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A Story Rich World - UPA NYC - Sept 14


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Presentation for UPA NYC, September 14.

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A Story Rich World - UPA NYC - Sept 14

  1. 1. It’s a Story–Rich World:Storytelling for UX<br />Whitney Quesenbery<br />UPA NYC<br />14 September<br />
  2. 2. Hi!<br />User researcher<br />Theatre designer<br />Storytelling as a way to understand user, culture, and context in UX design<br />Researcher in new UI technologies<br />Performance storyteller<br />Storytelling as a pivotal part of the creation, performance, and design process.<br />
  3. 3. We all tell stories<br />You already know what a story is…<br />..but you may not know how to use stories effectively in your work.<br />
  4. 4. Storytelling in UX<br />Stories make UX personal. They remind us that everything we make is made for a real person. <br />@ianeverdell<br />
  5. 5. Storytelling is already part of UX<br />Understand<br />If you look at a generic design process…<br />Success?<br />Specify<br />Evaluate<br />Design<br />
  6. 6. Stories are embedded in the UX cycle<br />Collecting stories: hearing what other people have to say<br />Understand<br />Analysis: finding patterns in shared stories<br />Success?<br />Specify<br />Evaluate<br />Evaluation:testing designs to see if they tell the story well<br />Design: creating ideas that embody key stories<br />Design<br />
  7. 7. Storytelling is already part of UX…We just don’t call them stories<br />Userresearch<br />Analysis<br />Field studies<br />Card sorting<br />Site visits<br />Cluster sorting<br />Content analysis<br />Evaluation<br />Design<br />Usability Testing<br />Scenarios<br />Wireframes<br />Prototype walk-through<br />Log Analysis<br />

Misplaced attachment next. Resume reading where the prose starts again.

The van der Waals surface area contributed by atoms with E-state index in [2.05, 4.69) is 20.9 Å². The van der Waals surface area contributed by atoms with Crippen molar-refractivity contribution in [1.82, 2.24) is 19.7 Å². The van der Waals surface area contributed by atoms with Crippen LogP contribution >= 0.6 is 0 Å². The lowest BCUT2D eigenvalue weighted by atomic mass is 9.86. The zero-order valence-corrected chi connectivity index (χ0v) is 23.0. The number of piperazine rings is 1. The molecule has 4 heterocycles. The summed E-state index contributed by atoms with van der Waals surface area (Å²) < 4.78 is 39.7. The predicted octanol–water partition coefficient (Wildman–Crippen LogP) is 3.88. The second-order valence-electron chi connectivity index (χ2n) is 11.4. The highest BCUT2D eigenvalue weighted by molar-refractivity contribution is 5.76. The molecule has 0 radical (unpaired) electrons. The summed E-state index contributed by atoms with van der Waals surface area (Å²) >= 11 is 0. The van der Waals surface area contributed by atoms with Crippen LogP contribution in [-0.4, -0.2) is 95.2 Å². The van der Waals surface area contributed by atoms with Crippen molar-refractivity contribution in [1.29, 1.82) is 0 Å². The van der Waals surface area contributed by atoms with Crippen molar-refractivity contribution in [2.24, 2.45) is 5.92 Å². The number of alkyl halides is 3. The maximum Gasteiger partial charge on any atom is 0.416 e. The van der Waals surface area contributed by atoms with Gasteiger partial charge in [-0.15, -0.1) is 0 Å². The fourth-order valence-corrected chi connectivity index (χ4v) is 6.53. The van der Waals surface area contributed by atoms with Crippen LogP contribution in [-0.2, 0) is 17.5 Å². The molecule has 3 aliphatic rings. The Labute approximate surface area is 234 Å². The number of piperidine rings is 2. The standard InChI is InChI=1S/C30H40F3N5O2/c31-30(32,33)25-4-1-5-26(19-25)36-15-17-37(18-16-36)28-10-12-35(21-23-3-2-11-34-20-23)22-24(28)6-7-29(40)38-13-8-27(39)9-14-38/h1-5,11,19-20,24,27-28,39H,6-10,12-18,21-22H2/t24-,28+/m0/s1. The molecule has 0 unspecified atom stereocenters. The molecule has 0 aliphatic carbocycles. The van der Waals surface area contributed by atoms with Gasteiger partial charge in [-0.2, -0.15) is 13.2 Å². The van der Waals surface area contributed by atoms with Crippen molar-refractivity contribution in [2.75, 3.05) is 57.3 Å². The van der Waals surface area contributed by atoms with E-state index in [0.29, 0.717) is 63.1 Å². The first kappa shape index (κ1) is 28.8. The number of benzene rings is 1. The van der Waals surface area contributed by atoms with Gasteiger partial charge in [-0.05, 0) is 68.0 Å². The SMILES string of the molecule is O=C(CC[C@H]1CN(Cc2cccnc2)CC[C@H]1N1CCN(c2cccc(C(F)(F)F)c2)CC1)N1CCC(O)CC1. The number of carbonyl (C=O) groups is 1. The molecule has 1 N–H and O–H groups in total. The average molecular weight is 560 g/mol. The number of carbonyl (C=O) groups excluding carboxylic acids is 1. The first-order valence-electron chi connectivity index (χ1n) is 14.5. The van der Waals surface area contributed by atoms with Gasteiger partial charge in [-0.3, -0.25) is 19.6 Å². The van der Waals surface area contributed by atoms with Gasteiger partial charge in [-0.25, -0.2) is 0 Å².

8. 8. Stories add depth to UX work<br />If you craft and use stories in a conscious way<br />You’ll add a richer understanding of users as an input to your design process<br />You’ll find new design ideas more easily<br />You can be more persuasive in communicating those new, innovative, usable designs<br />You can use stories to enhance the usability work you are already doing.<br />You can use stories to bring people into the center of the process.<br />
  9. 9. We all tell stories<br />Storytelling is how we make sense of the world: re-imagining our everyday lives as an experience to be shared with others.<br /> @otrops<br />
  10. 10. Listening Exercise<br />Work in pairs - with someone you don’t know<br />1 minutes to speak - then switch<br />Speaker’s job - speak about something relatively comfortable<br />Listener’s job - just listen. Don’t have to talk, interrupt or fill silences.<br />Talk aboutsomething you madethat you are proud of.<br />
  11. 11. Standard “biz talk” doesn’t work<br />Most of the time we try to construct a logical argument, as though just putting the facts in front of someone is the way to convince them. <br />From Stephen Denning’s work on storytelling and leadership:<br />
  12. 12. Claude Shannon was wrong*<br />Stories do not work like a broadcast transmission.<br />Stories are created by everyone who hears them.<br />* At least about stories.<br />